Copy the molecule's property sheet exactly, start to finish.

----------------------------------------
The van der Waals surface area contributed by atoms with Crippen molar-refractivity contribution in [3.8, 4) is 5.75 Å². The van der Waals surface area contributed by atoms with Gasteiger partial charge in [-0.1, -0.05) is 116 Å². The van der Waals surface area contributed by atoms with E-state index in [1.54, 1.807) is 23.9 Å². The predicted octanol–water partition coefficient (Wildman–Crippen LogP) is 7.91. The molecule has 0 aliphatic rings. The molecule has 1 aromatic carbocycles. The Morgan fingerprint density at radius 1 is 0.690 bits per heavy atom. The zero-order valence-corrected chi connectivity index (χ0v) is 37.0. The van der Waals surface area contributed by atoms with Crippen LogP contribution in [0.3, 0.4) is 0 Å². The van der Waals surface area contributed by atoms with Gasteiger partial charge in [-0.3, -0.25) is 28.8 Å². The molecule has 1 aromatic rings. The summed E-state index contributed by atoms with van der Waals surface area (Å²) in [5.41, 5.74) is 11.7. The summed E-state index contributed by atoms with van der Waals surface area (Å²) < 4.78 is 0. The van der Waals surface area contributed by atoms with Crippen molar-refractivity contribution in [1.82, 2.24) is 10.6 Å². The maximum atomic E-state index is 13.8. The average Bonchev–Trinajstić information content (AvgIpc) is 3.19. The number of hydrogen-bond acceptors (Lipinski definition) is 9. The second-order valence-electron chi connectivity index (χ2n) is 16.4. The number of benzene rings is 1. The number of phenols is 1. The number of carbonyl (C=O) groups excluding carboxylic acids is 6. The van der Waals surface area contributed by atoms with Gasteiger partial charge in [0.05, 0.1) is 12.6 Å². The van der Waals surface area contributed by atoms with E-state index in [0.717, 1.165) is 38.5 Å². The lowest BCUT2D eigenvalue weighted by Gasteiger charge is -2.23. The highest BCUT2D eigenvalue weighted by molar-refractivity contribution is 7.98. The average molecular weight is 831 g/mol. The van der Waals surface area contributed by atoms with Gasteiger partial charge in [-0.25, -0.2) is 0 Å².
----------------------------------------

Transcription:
The van der Waals surface area contributed by atoms with Crippen molar-refractivity contribution in [3.8, 4) is 5.75 Å². The van der Waals surface area contributed by atoms with Gasteiger partial charge in [-0.1, -0.05) is 116 Å². The van der Waals surface area contributed by atoms with E-state index in [1.54, 1.807) is 23.9 Å². The predicted octanol–water partition coefficient (Wildman–Crippen LogP) is 7.91. The molecule has 0 aliphatic rings. The molecule has 1 aromatic carbocycles. The Morgan fingerprint density at radius 1 is 0.690 bits per heavy atom. The zero-order valence-corrected chi connectivity index (χ0v) is 37.0. The van der Waals surface area contributed by atoms with Crippen LogP contribution in [0.3, 0.4) is 0 Å². The van der Waals surface area contributed by atoms with Gasteiger partial charge in [-0.3, -0.25) is 28.8 Å². The molecule has 1 aromatic rings. The summed E-state index contributed by atoms with van der Waals surface area (Å²) in [5.41, 5.74) is 11.7. The summed E-state index contributed by atoms with van der Waals surface area (Å²) < 4.78 is 0. The van der Waals surface area contributed by atoms with Crippen molar-refractivity contribution in [1.82, 2.24) is 10.6 Å². The maximum atomic E-state index is 13.8. The average Bonchev–Trinajstić information content (AvgIpc) is 3.19. The number of hydrogen-bond acceptors (Lipinski definition) is 9. The second-order valence-electron chi connectivity index (χ2n) is 16.4. The number of benzene rings is 1. The number of phenols is 1. The number of carbonyl (C=O) groups excluding carboxylic acids is 6. The van der Waals surface area contributed by atoms with Gasteiger partial charge in [0.05, 0.1) is 12.6 Å². The van der Waals surface area contributed by atoms with E-state index in [0.717, 1.165) is 38.5 Å². The lowest BCUT2D eigenvalue weighted by Gasteiger charge is -2.23. The highest BCUT2D eigenvalue weighted by molar-refractivity contribution is 7.98. The average molecular weight is 831 g/mol. The van der Waals surface area contributed by atoms with Gasteiger partial charge in [-0.25, -0.2) is 0 Å².